Friday, May 12, 2017

Jimmy Carter is Just as Bad on Trade as Donald Trump

Here’s a Don Boudreaux letter to the Washington Post:
Defending the Trump administration’s scheme to punitively tax Americans who buy lumber from Canada, Jimmy Carter confirms that his grasp of economics is just as feeble as is Donald Trump’s (“Trump is right. Canada’s lumber trade practices are unfair.” May 10).
First, Mr. Carter fails to understand that we Americans are enriched whenever the prices we pay for imports fall, whether these falling prices result from foreign-government subsidies or from improvements in foreign-producers’ methods of production.  The people made poorer by Canadian-government subsidies of Canadian lumber production are Canadians, not Americans.  And the people harmed by U.S. “retaliation” are Americans, not Canadians.
Even worse is Mr. Carter’s claim that “With moderate adjustments in management, there is enough timberland in the United States to supply the total American market with lumber.”  This statement reveals Mr. Carter’s appalling ignorance of that key economic consideration, cost.
The question here is not: Is it physically possible for America to be self-sufficient in lumber?  (Of course such self-sufficiency is possible.)  Instead, the question is: Is it cost-effective for America to be self-sufficient in lumber?  For America to be self-sufficient in lumber – or even just closer to self-sufficiency in lumber – requires greater use of American land, labor, and other resources to produce lumber.  An unavoidable consequence of increased lumber production in America is less American land, labor, and other resources available to produce wheat, tourism, aluminum, and other goods and services.
Therefore, government policies that artificially increase Americans’ production of lumber artificially decrease Americans’ production of other goods and services.  For these other goods and services, we are thus made less dependent on ourselves and more dependent upon foreigner suppliers.  And we are made poorer.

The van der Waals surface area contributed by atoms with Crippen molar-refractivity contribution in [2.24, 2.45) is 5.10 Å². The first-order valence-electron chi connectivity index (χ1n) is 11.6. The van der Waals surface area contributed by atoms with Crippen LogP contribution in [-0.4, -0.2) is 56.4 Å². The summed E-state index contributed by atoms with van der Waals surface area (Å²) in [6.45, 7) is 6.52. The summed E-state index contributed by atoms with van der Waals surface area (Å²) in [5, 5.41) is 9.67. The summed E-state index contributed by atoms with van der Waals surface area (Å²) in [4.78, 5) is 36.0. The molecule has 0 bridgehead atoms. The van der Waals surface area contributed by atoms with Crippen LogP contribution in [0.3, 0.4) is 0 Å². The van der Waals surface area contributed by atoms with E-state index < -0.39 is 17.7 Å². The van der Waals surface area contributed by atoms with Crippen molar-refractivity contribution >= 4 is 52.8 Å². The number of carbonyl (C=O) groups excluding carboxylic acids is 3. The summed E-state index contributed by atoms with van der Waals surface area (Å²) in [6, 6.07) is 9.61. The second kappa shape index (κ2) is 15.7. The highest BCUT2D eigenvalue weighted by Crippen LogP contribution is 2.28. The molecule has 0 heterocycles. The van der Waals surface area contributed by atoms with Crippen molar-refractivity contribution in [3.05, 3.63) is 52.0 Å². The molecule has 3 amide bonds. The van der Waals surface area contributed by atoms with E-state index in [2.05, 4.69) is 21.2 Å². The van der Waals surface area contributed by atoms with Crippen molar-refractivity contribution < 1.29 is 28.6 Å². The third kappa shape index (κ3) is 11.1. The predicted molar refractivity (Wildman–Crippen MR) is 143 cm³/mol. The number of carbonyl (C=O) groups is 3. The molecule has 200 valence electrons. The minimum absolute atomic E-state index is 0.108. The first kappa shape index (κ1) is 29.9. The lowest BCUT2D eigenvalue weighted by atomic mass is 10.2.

Donald J. Boudreaux
Professor of Economics
Martha and Nelson Getchell Chair for the Study of Free Market Capitalism at the Mercatus Center
George Mason University
Fairfax, VA  22030
The above originally appeared at Cafe Hayek

1 comment:

  1. But it's all to help Jimmy's poor relatives! So it must be a good idea, right?

    The members of my family own about 1,800 acres of timberland, and the softwood (pine) tracts are mostly planted as seedlings (from 550 to 900 per acre) that even in our warm climate need to grow for at least 25 years before becoming large enough to sell for lumber. Unless in urgent need of cash income, we usually wait at least 10 additional years before harvesting and replanting. After this 35-year period, we sell our softwood timber — usually less than 100 acres a year — in a competitive and open process to Canadian sawmills to make lumber.

    With logs selling at the present price of $25 per ton, we can expect to realize a net income of about $875 per acre, or just $25 a year over 35 years, plus some secondary income for pulp wood and other products. Largely because of Canada’s unfair trade, the prices we receive today are the same as when I was in office over 35 years ago, although expenses from planting seedlings, thinning, removing unmarketable trees, periodic controlled burning and timber severance taxes are much greater.

    They should all just move to Detroit and start a lawn service in the summer and a snow plowing service in the winter.